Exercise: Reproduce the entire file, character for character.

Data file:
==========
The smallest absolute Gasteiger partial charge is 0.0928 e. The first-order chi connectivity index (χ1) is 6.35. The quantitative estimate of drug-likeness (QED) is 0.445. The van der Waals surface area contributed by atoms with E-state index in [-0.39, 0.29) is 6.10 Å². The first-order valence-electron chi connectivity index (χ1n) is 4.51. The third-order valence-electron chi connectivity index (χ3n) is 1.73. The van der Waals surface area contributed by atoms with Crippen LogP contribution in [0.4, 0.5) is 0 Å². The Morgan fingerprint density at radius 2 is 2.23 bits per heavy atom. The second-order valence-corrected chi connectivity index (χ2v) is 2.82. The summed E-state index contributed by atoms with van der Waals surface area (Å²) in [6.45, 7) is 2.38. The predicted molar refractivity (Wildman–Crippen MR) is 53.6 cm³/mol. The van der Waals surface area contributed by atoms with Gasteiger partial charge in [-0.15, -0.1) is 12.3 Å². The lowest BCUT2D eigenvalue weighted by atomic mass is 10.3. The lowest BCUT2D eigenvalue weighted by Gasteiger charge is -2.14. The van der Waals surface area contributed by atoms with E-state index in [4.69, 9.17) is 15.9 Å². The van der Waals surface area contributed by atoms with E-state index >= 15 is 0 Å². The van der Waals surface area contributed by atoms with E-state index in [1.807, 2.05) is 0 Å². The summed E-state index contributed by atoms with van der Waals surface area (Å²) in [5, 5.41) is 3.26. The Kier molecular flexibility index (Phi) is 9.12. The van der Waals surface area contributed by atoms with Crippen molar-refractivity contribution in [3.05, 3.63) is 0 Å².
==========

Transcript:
The smallest absolute Gasteiger partial charge is 0.0928 e. The first-order chi connectivity index (χ1) is 6.35. The quantitative estimate of drug-likeness (QED) is 0.445. The van der Waals surface area contributed by atoms with E-state index in [-0.39, 0.29) is 6.10 Å². The first-order valence-electron chi connectivity index (χ1n) is 4.51. The third-order valence-electron chi connectivity index (χ3n) is 1.73. The van der Waals surface area contributed by atoms with Crippen LogP contribution in [0.4, 0.5) is 0 Å². The Morgan fingerprint density at radius 2 is 2.23 bits per heavy atom. The second-order valence-corrected chi connectivity index (χ2v) is 2.82. The summed E-state index contributed by atoms with van der Waals surface area (Å²) in [6.45, 7) is 2.38. The predicted molar refractivity (Wildman–Crippen MR) is 53.6 cm³/mol. The van der Waals surface area contributed by atoms with Gasteiger partial charge in [-0.15, -0.1) is 12.3 Å². The lowest BCUT2D eigenvalue weighted by atomic mass is 10.3. The lowest BCUT2D eigenvalue weighted by Gasteiger charge is -2.14. The van der Waals surface area contributed by atoms with E-state index in [4.69, 9.17) is 15.9 Å². The van der Waals surface area contributed by atoms with E-state index >= 15 is 0 Å². The van der Waals surface area contributed by atoms with E-state index in [1.807, 2.05) is 0 Å². The summed E-state index contributed by atoms with van der Waals surface area (Å²) in [5, 5.41) is 3.26. The Kier molecular flexibility index (Phi) is 9.12. The van der Waals surface area contributed by atoms with Crippen molar-refractivity contribution in [3.05, 3.63) is 0 Å².